Date: December 15, 2014
Project Title: Sampling, Identification & Control of Leafhopper Pests in Washington Vineyards
Principal Investigator(s): Douglas Walsh, PhD, Professor of Entomology
Organization: WSU Prosser
Email: email@example.com; Phone: 509-786-9287
Principal Investigator(s): Laura Lavine, PhD, Professor of Entomology
Organization: WSU Pullman
Email: firstname.lastname@example.org; Phone: 309-335-7907
Holly Ferguson, PhD, Extension IPM Coordinator Specialist, WSU Prosser
Mark Lavine, PhD, Post Doctoral Researcher, Entomology WSU Pullman
Project Budget Number: 13Z-3343-7789, OGRD 124347
I. Project Summary:
Two species of leafhoppers, the Western Grape and the Virginia Creeper Leafhoppers (WGLH and VCLH), are direct pests of grapes due to their feeding damage, nuisance pests for vineyard workers, and suspected vectors for grapevine red blotch, a viral disease recently introduced into Washington State, which causes a dramatic drop in Brix (sugar content) of ripened fruit on infected vines. Disparity may exist between leafhopper species in their ability to vector the disease. In the early 2000s, Walsh conducted sampling studies that determined that most grape growers treated their vineyards for leafhoppers when population abundance exceeded 15 per leaf. No distinctions among leafhopper species were made in these studies. Grape entomologists have paid little attention to leafhopper research for the past ten years, focusing instead on mealybugs. Given the emergence of grapevine red blotch, it is important to reinitiate studies on leafhopper abundance in grapes and follow grower treatment decisions based on leafhopper abundance. In 2013 we initiated leafhopper surveys in Washington State vineyards. We continued surveys in 2014 to further refine leafhopper sampling, identification, and control strategies.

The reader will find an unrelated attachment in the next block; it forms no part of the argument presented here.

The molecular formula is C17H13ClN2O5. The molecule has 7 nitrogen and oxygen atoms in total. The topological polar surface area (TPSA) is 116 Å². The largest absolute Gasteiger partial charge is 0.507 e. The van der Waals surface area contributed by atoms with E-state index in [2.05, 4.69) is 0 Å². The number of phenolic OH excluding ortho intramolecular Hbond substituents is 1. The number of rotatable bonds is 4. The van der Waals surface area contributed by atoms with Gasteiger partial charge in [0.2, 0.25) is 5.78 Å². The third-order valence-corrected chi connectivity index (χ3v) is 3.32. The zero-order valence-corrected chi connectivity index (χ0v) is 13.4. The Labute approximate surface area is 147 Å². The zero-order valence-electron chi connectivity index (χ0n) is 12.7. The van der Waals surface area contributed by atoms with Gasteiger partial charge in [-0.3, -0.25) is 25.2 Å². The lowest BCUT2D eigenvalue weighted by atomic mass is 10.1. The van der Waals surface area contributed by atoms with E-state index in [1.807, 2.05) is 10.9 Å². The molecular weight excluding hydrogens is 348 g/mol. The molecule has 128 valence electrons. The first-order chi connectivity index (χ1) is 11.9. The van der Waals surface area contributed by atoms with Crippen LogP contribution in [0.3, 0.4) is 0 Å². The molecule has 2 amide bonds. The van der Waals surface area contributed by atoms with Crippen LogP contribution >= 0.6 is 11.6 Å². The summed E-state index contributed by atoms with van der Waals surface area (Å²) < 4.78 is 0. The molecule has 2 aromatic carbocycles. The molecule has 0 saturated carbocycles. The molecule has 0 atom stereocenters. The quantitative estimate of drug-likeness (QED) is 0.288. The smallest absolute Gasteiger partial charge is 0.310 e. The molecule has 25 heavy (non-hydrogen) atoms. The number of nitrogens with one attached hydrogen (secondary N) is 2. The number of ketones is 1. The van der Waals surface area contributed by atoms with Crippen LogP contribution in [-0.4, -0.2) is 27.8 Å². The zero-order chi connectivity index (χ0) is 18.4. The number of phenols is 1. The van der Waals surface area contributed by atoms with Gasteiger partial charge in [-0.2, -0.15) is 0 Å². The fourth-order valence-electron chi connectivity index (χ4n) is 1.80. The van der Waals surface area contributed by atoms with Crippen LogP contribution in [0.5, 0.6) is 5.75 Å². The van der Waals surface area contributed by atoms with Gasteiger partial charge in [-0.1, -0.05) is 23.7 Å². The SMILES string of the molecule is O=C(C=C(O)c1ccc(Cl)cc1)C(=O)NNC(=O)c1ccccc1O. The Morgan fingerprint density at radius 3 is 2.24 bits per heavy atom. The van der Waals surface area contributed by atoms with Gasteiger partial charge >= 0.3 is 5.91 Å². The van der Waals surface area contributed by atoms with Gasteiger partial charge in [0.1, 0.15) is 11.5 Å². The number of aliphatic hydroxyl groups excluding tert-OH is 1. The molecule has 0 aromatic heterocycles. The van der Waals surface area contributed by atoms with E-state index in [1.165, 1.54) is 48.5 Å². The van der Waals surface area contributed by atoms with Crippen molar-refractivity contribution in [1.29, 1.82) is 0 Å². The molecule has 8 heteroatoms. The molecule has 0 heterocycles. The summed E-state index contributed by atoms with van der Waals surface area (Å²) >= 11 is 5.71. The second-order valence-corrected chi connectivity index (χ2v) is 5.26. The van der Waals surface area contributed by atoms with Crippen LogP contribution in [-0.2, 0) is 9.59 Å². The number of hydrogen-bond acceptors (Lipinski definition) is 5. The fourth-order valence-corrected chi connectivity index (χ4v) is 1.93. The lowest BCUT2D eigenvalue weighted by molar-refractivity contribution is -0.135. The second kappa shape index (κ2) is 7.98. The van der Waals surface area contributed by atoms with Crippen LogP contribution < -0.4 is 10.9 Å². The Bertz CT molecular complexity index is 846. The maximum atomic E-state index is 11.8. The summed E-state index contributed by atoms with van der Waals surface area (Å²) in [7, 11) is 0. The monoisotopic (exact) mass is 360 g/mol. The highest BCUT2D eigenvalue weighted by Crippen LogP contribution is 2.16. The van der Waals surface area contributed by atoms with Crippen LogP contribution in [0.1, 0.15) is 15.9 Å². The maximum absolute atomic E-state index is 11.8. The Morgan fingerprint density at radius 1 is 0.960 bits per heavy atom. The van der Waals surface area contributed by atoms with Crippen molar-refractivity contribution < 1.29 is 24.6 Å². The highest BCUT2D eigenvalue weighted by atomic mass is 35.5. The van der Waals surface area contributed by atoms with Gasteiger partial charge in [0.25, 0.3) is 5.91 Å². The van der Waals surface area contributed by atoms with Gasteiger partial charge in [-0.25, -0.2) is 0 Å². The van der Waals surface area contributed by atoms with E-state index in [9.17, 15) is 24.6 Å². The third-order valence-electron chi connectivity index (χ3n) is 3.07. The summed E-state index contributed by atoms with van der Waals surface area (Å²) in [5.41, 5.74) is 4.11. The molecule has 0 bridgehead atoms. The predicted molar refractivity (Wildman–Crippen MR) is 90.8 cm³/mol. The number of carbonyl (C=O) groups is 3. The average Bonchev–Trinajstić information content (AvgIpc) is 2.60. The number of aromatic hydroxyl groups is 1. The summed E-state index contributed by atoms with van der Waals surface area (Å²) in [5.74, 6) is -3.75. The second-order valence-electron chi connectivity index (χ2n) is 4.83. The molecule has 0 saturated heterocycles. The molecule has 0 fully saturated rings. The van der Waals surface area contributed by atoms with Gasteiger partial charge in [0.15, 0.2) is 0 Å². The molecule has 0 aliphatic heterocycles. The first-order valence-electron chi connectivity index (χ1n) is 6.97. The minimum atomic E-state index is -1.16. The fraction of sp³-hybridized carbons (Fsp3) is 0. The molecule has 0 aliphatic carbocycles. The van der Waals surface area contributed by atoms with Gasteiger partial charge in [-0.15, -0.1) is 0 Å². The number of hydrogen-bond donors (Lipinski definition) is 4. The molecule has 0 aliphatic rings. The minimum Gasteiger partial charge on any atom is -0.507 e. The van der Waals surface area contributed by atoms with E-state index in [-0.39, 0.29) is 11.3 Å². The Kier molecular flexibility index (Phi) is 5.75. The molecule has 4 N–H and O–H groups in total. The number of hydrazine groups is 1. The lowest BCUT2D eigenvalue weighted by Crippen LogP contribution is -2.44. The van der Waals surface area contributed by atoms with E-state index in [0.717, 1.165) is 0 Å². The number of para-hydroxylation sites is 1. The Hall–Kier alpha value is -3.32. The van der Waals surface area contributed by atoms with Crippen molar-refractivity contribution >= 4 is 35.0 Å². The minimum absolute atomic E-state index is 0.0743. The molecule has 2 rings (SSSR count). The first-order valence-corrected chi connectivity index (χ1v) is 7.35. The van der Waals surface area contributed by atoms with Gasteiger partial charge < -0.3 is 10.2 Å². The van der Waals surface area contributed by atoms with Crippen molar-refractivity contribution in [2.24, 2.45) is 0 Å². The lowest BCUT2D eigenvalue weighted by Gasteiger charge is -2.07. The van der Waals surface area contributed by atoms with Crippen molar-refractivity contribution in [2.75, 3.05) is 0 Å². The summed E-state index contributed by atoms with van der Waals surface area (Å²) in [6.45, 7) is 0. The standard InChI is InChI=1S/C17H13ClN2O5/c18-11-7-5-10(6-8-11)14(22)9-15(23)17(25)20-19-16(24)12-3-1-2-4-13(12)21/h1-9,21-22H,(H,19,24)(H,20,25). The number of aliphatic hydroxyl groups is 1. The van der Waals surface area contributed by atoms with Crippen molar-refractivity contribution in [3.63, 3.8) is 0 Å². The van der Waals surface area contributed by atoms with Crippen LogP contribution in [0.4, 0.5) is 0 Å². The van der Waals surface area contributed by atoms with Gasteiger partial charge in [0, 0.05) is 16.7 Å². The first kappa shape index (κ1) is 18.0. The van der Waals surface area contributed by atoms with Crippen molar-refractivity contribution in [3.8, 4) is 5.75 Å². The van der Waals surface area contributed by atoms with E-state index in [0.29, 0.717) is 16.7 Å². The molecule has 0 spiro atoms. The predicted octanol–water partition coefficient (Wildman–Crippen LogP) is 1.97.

Objectives of Research:
- Investigate sampling methods for quantifying leafhopper abundance in grape vineyards.
- Develop a DNA barcode method to differentiate WGLH and VGLH from one another.
- Conduct insecticide efficacy studies to determine if there are differences between WGLH and VCLH in response to commercially available and prevalent insecticides.
At each vineyard site, field sampling consisted of looking at 100 leaves for presence/absence of leafhoppers, scanning 20 leaves with a hand lens for field counts of leafhoppers, and bringing back ten of those 20 leaves to the lab for counting and identification to species. Leafhopper nymphs identified to species were placed in vials with 95% alcohol and sent to Pullman for DNA barcoding analysis. Since insecticides commonly used against leafhoppers (mostly imidacloprid products) are still very effective, insecticide efficacy studies were deemed not necessary. Growers were kept informed if leafhopper infestations approached economic levels. Results will be reported at industry and entomology meetings. Ultimately, we will provide updated knowledge of leafhopper abundance and species to improve leafhopper management strategies for Washington State grape growers.
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